The Contemporary Review, Volume 42

Front Cover
A. Strahan, 1882 - Literature

From inside the book

What people are saying - Write a review

We haven't found any reviews in the usual places.

Selected pages

Contents


Other editions - View all

Common terms and phrases

Popular passages

Page 569 - And the king said, Divide the living child in two, and give half to the one, and half to the other.
Page 21 - The stars of midnight shall be dear To her; and she shall lean her ear In many a secret place Where rivulets dance their wayward round, And beauty born of murmuring sound Shall pass into her face.
Page 253 - I have loved justice and hated iniquity ; therefore, I die in exile.
Page 784 - I commit my soul to the mercy of God through our Lord and Saviour Jesus Christ ; and I exhort my dear children humbly to try to guide themselves by the teaching of the New Testament in its broad spirit, and to put no faith in any man's narrow construction of its letter here or there.
Page 567 - If I were asked under what sky the human mind has most fully developed some of its choicest gifts, has most deeply pondered on the greatest problems of life and has found solutions of some of them which well deserve the attention even of those who have studied Plato and Kant — I should point to India.
Page 253 - Servants of God! — or sons Shall I not call you? because Not as servants ye knew Your Father's innermost mind, His, who unwillingly sees One of his little ones lost Yours is the praise, if mankind Hath not as yet in its march Fainted, and fallen, and died!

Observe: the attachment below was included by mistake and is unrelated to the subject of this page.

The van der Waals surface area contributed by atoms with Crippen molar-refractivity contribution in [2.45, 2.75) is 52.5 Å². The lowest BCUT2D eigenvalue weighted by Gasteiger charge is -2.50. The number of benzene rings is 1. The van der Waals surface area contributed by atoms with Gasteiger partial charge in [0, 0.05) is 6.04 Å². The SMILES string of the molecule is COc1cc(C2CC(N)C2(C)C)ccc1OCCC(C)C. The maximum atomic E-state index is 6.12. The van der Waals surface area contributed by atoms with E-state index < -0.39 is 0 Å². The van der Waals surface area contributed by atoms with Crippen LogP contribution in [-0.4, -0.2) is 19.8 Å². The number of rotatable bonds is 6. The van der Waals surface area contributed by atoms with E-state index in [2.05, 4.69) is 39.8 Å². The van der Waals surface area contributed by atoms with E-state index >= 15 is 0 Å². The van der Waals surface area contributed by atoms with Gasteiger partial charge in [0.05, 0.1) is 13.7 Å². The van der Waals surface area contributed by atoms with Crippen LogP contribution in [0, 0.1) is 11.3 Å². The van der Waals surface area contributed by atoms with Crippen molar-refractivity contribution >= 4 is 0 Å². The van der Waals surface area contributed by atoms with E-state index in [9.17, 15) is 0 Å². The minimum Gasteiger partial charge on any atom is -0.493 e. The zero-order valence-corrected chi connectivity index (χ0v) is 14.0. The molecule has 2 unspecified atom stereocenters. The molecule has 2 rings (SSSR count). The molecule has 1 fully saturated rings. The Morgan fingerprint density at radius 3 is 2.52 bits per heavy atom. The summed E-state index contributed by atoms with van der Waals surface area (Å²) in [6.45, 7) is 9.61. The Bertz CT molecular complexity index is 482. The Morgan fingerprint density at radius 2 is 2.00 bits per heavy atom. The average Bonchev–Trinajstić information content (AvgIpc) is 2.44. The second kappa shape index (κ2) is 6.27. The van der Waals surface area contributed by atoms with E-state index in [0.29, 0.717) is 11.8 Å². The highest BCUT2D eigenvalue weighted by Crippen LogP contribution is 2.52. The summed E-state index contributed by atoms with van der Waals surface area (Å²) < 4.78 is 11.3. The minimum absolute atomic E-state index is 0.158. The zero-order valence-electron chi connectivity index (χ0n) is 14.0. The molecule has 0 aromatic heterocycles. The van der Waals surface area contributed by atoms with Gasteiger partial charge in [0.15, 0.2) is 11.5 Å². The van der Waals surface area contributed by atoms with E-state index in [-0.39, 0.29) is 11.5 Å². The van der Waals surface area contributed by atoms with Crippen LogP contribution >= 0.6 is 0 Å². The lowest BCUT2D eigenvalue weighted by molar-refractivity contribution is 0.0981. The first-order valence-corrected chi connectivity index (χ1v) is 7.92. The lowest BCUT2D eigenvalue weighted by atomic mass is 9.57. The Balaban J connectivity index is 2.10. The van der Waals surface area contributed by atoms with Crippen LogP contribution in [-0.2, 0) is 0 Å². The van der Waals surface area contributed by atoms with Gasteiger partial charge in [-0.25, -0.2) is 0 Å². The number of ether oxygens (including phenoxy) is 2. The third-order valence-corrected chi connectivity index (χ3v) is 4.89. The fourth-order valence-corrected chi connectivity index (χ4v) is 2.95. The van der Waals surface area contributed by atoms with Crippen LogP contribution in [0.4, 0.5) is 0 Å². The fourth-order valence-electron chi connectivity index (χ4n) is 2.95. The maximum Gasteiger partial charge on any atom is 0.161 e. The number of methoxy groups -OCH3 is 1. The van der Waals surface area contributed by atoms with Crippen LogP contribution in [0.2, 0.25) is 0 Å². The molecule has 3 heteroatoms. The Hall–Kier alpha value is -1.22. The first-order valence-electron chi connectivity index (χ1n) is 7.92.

Page 541 - They summ'd their pens ; and, soaring the air sublime, With clang despised the ground, under a cloud In prospect ; there the eagle and the stork On cliffs and cedar-tops their eyries build : Part loosely wing the region ; part, more wise, In common, ranged in figure, wedge their way, Intelligent of seasons, and set forth Their airy caravan, high over seas Flying, and over lands, with mutual wing Easing their flight...
Page 760 - It is in vain to say that all mouths which the increase of mankind calls into existence bring with them hands. The new mouths require as much food as the old ones, and the hands do not produce as much.
Page 31 - Listen alone beside the sea, Listen alone among the woods ; Those voices of twin solitudes Shall have one sound alike to thee : Hark where the murmurs of thronged men Surge and sink back and surge again, — Still the one voice of wave and tree.
Page 27 - King, in a death-light of thine own I saw thy shape arise. "And in full season, as erst I said, The doom had gained its growth; And the shroud had risen above thy neck And covered thine eyes and mouth.

Bibliographic information